The Darug people are the traditional custodians of the area of modern Sydney. They spread from the foot hills of the blue to the coast and from Wisemans ferry in the north to Camden in the south. There was a large cultural difference between the coastal and inland people. The coastal sea people built canoes and ate fish and shellfish where as the inland, or tomahawk people ate kangaroo and emus that they caught. There is a dispute that the Darug people didn’t extend right to the sea and that the coastal Eora were their own tribe. However, many believe that they were part of the Darug clan.
While the Darug people might be the traditional owners of the land, there is a different meaning and much debate as to what this phrase actually means in today’s world. Does this mean that you were the first own of the house you live in? Have you and your family always lived in the same suburb? Were you related to the first convicts of did your family come over to Australia after that time? Were you born here? After how many generations does it take for you to be classed as a ‘traditional owner’? All these questions are constantly being debated and therefore there is no definitive answer as to what defines a traditional owner now.   

3. Global networks and place: Describe the land-use effects of ‘googling’ something. Think up some ways your ‘googling’ can be ‘greener’.

Googling something comes with a number of land use effects. First of all there is Google itself. Google is a global company with a number of different data centres over many different countries. This naturally takes up a large amount of space. Along with this space comes the thousands of workers that would drive to work, meaning that additional space is needed to house them, increasing their land-use. There is also the pollution that these workers bring with them from their cars, leading to increased pollution in these areas. Another way that Google uses the land is through electricity. They need a constant stream of electricity to keep all their servers online and running and to also keep the facilities running, as servers create heat they need to be cooled constantly to ensure they don’t overheat. This means that Google uses a large amount of energy derived from fossil fuels. Another way is all the other resources that went into making the computers, servers and wires that Google uses. This means a large amount of plastics and metals were used in the creation of these data centres that keep Google running. There are also the land uses on the receivers end. Electricity is used by the computer that is ‘googling’, which helps to increase their electricity consumption. There is also the use of plastics and metals in the computers or devices that can now access the internet.
While these may be the land-uses of Google, there are many things that can be done, and that are being done to help minimise the impact that this large company has. One of the main ways is by using renewable energy. By harnessing solar and wind energy, Google will be able to lower their electricity use and might even be able to put some of the energy back into the community. There are also many other ways that Google can minimise its carbon footprint. With a large amount of workers, shuttle buses for these workers will take a large number of cars of the road, lowering traffic congestion and also lowering pollution. Incentives to use public transport or push bikes could also lead to lower carbon emissions. This would also mean that they wouldn’t need as big a space for their buildings and facilities if parking spaces were very limited, meaning people were better off getting to work through other means.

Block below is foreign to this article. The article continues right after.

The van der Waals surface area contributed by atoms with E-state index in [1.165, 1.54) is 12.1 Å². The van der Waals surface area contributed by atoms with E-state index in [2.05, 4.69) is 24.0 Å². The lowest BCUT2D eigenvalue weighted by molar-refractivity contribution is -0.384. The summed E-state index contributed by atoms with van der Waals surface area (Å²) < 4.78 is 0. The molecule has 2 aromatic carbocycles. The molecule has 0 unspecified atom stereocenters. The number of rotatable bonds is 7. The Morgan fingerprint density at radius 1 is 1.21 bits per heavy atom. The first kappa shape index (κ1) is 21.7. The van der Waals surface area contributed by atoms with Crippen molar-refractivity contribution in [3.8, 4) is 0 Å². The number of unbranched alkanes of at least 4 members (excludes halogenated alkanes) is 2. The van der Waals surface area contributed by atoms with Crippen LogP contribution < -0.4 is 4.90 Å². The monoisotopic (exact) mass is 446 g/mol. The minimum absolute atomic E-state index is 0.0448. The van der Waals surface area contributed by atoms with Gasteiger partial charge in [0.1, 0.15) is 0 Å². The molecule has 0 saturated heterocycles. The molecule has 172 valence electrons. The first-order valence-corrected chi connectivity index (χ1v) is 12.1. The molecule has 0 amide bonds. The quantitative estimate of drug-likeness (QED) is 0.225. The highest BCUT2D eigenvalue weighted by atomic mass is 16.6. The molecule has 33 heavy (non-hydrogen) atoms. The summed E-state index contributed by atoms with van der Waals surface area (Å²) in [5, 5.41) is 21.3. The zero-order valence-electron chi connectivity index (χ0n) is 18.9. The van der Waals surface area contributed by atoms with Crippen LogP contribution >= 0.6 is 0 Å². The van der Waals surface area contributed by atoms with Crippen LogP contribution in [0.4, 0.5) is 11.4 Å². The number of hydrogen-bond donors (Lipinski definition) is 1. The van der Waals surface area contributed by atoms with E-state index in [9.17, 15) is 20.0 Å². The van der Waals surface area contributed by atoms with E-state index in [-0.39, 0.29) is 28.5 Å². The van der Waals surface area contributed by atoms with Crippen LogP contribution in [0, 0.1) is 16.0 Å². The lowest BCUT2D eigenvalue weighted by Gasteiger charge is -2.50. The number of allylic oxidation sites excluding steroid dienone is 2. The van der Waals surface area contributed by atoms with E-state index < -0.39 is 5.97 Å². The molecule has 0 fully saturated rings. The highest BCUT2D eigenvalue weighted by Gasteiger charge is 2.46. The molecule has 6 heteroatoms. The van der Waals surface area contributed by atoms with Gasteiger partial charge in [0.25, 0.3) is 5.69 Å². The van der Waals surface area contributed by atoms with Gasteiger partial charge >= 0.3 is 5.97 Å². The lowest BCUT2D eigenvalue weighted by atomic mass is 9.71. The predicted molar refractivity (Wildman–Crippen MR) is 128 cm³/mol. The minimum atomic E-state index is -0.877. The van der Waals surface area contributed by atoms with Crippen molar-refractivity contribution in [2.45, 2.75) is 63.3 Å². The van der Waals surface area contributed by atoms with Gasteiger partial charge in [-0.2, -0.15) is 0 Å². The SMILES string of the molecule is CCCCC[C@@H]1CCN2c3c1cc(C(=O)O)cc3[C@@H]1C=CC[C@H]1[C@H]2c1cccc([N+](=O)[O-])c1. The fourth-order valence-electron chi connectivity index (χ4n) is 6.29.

These are the many land-uses of googling and also some of the examples of how to combat this land-use.

2.2. Productionandconsumption:Chooseonecommodityinyourhome.Research,thenmapoutona world map the global connections of this one commodity (this can include historical connections as well as the actual connections of that commodity – e.g. potatoes were first grown in South America).

Production and Consumption
Commodity: A raw material or primary agricultural product that can be bought and sold
The Legend of Kaldi in the Ethiopian highlands explains the discovery of Coffee when he discovered his goats becoming restless and unable to sleep after eating the berries from a certain tree. Kaldi showed a local abbot who then made the berries into a drink that kept him awake for many hours. The news of this drink soon spread east where it reached the Arabian Peninsula and from there spread around the globe.
Currently, coffee is grown in Asia, Africa, Central and South America along with the islands of the Caribbean and Pacific. It is a product that is world renowned for its taste and its energetic properties.
Fast Facts:
  • A coffee seed takes 3-4 years before it grows into a tree able to produce beans
  • Seeds are planted in nurseries for 6 -12 months before being transplanted to the fields
  • The trees produce a small fruit known as the coffee cherry and in the centre of each cherry is two coffee beans
  • Harvesting requires hand picking
  • 4000 beans are needed to produce 1 pound of roasted coffee beans
  • After the process of husking, sorting and bagging the beans are shipped to countries to be manufactured and consumed.
  • Manufacture includes the roasting and grinding of coffee beans or the production of instant coffee

Illy - 100% Arabaica Beans
  • Grown in Brazil
  • DNV's "Responsible Supply Chain Process" Certificate
  • The product was manufactured in Trieste, Italy
  • Imported to Australia by Caffe Espresso
  • Purchased at our local Bakery